The first thing Sally from Olympus told me about the E-P3 was that the camera had virtually no shutter lag. “Here, try it yourself,” she said. I did. It was fast—comparable to a DSLR, and faster than the E-P2.
The Olympus E-P3 brags DSLR-speed autofocus and a practically instantly responding shutter release. While it has many other features which I cover in my full review, Leica M-like shutter responsiveness—if that's really what it offers—would be the biggest news for street photographers, for whom capturing the decisive moment means split-second timing is everything and “pretty darn fast” isn't good enough.
Ever since the “posh compact” category hit the scene, street shooters have been looking for the “poor man's Leica,” a camera with the right combination of fast reaction, image quality and relatively affordable price. With the Leica M9 out of the reach of most mortals at $7,000, many have either stayed with their film M's or settled for slower cameras and/or lower image quality. Could the E-P3 possibly be this long-sought holy grail?
If you're not familiar with street photography, read my introductory article, Sidewalk Serendipity, and if you're wondering what the significance of a Street Photography Stress Test is for non-street shooters, read What's a Street Photography Stress Test and Why Should You Care?
Tricked out for the street
On a hot July afternoon I spent two hours photographing the usual throngs on the sidewalks of New York City with a black bodied E-P3, along with the very street-friendly Olympus Zuiko 12mm f/2.0 Zuiko that was introduced with it at the same time (read my review of the lens). Since I was not supplied with an eye-level finder, I tricked out my E-P3 by borrowing a 28mm optical finder from my Leica M3, knowing I'd be covering a wider angle than the finder showed. I recommend the Panasonic DMW-VF1, at $140, to go with the 12mm Zuiko—until Olympus comes out with their own.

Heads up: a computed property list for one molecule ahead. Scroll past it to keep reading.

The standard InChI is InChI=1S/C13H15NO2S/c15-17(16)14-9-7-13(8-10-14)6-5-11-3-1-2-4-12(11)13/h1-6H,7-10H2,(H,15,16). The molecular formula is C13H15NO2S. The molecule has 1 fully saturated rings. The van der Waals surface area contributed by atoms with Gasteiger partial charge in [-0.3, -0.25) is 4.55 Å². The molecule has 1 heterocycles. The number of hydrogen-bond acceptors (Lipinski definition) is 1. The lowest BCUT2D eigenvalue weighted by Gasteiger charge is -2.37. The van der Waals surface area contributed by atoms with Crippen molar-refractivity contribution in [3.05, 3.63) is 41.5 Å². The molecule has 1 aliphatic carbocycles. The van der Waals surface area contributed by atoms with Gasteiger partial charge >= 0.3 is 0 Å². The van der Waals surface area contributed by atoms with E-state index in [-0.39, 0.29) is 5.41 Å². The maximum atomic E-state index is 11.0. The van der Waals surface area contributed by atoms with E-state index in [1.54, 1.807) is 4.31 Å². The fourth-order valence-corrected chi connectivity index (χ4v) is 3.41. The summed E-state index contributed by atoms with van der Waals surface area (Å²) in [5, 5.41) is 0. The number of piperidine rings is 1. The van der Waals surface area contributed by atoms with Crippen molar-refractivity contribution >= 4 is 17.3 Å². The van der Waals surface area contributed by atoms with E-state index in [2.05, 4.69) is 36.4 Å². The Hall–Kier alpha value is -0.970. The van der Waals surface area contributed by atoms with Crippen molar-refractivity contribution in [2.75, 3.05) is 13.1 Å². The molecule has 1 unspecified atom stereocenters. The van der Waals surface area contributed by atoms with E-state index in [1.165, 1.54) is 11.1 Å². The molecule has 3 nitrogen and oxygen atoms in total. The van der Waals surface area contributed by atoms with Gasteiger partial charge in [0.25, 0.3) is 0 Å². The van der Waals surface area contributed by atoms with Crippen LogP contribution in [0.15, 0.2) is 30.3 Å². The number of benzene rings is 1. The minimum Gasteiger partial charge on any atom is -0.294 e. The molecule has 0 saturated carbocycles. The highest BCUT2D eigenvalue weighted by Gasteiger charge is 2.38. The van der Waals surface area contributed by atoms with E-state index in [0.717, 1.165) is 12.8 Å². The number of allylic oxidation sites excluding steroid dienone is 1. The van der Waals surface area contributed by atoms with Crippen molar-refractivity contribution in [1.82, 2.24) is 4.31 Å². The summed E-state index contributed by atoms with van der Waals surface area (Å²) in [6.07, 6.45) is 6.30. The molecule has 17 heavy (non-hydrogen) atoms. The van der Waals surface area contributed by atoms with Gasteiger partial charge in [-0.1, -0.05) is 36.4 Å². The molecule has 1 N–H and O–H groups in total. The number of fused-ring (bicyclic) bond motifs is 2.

After shooting over 300 frames, how did the E-P3 do?
Shutter responsiveness: I found no noticeable shutter lag when shooting in manual exposure and manual focus. A+!
Focus: The 12mm f/2.0 is the near-perfect complement to the E-P3 for street photography because the lens has a focusing scale that you see when it is in manual focus mode. No semi-blind wire focusing (which is a problem with nearly all “pancake” type lenses for MILCs). A!
Handling: Adjusting aperture and shutter speed in manual mode meant referring to the LCD monitor, and I occasionally had to correct my settings because I jostled the camera and this changed the aperture or shutter speed. By the end of the day I'd gotten the hang of it. A-
Control layout: Logically placed but spacing limited by camera size so it's a bit cramped but again, I got the hang of it. B+
Durability: A The camera is solid, although the viewfinder I borrowed for the occasion needed a bit of gaffer tape to prevent it from slipping off. A-
The experience: I was able to work fast and unobtrusively, and never felt that technology got in the way of my ability to quickly react and get the shot. The only other digital camera that has given me a better street photography experience was—you guessed it—the Leica M9. A+!
Image quality: Not as good as what a full-frame sensor ligke the Leica M9's can deliver, but it came very close. I was able to get 16x20-inch prints of ISO 800 images that looked excellent, with almost no grain. My main complaint: When shooting in bright sunlight, highlight and shadow detail was clipped a bit more than usual, a sign of limited dynamic range that was confirmed by DxOMark lab tests released yesterday and covered in my full report. Post-processing RAW images helped to compensate. Images I converted to black-and-white looked great. B
Overall: While the E-P3 is not an inexpensive camera—well over $1,500 with the 12mm lens and 24mm finder—it is much less than the $7,000 Leica M9 and will deliver great images. More importantly, it lets you work quietly, unobtrusively, and quickly, and I immediately felt comfortable using it. Olympus has produced a winner. A-
Street Photography Stress Test portfolio
OK, enough talk. Let's look at some sample shots, taken over a two-hour period in New York City, a mix of Black and White and Color and all shown full-frame. Then take a look at my report on the street-shooting capabilities of the original Olympus E-P1 to get a better sense of how big an improvement the E-P3 is.